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Finland

Executive Summary

The Republic of Finland is a constitutional republic with a directly elected president and a unicameral parliament (Eduskunta). The prime minister heads a five-party coalition government approved by parliament and appointed by the president on June 6. The parliamentary election on April 14 and the presidential election in 2018 were considered free and fair.

The national police maintain internal security. Both Finnish Customs and the Border Guard have law enforcement responsibilities related to their fields of responsibility. The Border Guard has additional law enforcement powers to maintain public order when it operates in joint patrols and under police command. The defense forces are responsible for safeguarding the country’s territorial integrity and providing military training. The defense forces also have some domestic security responsibilities, such as assisting the national police in maintaining law and order in crises. The national police and Border Guard report to the Ministry of the Interior, which is responsible for police oversight, law enforcement, and maintenance of order; the Ministry of Defense oversees the defense forces. Civilian authorities maintained effective control over security forces.

There were no reports of significant human rights abuses.

The government took steps to prosecute officials who committed human rights abuses.

Section 2. Respect for Civil Liberties, Including:

a. Freedom of Expression, Including for the Press

The constitution and law provide for freedom of expression, including for the press, and the government generally respected this right. An independent press, an effective judiciary, and a functioning democratic political system combined to promote freedom of expression, including for the press.

Freedom of Expression: Public speech intended to incite discrimination against any national, racial, religious, or ethnic group is a crime. Hate speech is not a separate criminal offense but may constitute grounds for an aggravated sentence for other offenses.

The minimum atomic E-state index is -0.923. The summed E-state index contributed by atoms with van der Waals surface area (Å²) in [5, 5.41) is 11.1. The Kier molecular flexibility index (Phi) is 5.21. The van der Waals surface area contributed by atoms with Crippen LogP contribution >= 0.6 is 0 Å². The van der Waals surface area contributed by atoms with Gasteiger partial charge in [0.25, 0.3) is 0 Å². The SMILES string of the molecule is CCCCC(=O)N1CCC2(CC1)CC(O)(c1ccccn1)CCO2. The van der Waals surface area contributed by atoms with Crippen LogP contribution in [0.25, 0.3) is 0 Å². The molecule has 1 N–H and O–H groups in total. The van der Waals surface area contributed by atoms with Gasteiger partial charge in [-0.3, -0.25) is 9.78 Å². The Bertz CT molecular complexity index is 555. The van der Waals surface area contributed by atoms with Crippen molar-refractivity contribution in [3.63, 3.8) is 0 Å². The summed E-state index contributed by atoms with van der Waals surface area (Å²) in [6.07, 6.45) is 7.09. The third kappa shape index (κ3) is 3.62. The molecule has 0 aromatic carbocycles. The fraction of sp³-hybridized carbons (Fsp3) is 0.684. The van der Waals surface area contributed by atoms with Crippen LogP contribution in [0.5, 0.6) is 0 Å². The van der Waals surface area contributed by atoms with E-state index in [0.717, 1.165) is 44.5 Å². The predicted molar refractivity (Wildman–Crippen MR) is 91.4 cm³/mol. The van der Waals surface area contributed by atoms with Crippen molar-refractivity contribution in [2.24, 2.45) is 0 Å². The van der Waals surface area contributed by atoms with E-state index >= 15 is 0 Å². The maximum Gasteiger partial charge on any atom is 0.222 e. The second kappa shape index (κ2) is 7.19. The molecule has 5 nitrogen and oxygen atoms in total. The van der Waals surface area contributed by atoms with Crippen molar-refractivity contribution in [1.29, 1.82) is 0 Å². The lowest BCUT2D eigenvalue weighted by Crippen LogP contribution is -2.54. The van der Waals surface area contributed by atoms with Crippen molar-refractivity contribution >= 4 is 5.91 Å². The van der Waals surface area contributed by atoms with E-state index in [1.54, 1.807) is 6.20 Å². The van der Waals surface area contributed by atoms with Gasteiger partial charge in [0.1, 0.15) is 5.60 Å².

Press and Media, Including Online Media: The distribution of hate material intended to incite discrimination against any national, racial, religious, or ethnic group in print or broadcast media, books, or online newspapers or journals is a crime.

Independent media were active and expressed a wide variety of views with little restriction.

Violence and Harassment: Journalists who covered sensitive topics, including immigration, far-right organizations, and terrorism, reported continuing harassment by private entities, including being targeted by defamation cases.

On April 12, the Oulu District Court convicted and fined journalist Johanna Vehkoo of the investigative journalistic website Long Play for defamation of Oulu city councilor Junes Lokka, an anti-immigration activist with a history of making xenophobic remarks and a member of the Genuinely Finnish Joint List political group. Vehkoo had called Lokka a “Nazi,” “Nazi clown,” and “racist.” Separately on April 1, Lokka himself was charged with four counts of defamation and invasion of privacy for his internet postings.

b. Freedoms of Peaceful Assembly and Association

The constitution and law provide for the freedoms of peaceful assembly and association, and the government generally respected these rights.

c. Freedom of Religion

See the Department of State’s International Religious Freedom Report at https://www.state.gov/religiousfreedomreport/.

d. Freedom of Movement

The constitution and law provide for freedom of internal movement, foreign travel, emigration, and repatriation, and the government generally respected these rights. The government continued to accept returned asylum seekers who had first entered in Finland but then moved on to other European countries according to the Dublin Regulation.

f. Protection of Refugees

Refoulement: On November 14, the ECHR decided that the government violated the European Convention on Human Rights when it deported an Iraqi man to his country of origin, where he was killed three weeks later. The ECHR found that authorities had not carried out a sufficiently thorough assessment of the risks faced by the man despite accepting his account of enduring two attacks on his personal safety while in Iraq. The police and Finnish Immigration Service subsequently suspended repatriations to Iraq, although this suspension does not apply to convicted criminals.

Following an investigation in Afghanistan in 2018, the government resumed deportation flights to that country during the year.

The number of Russian-origin members of Jehovah’s Witnesses applying for asylum based on alleged religious persecution increased significantly over 2018, reaching 200 individuals by the first seven months of the year. The Finnish Immigration Service rejected approximately 90 percent of the claims by members of Jehovah’s Witnesses, and unofficial reports indicated that asylum adjudicators did not consider membership in the church alone to be sufficient basis for an asylum claim.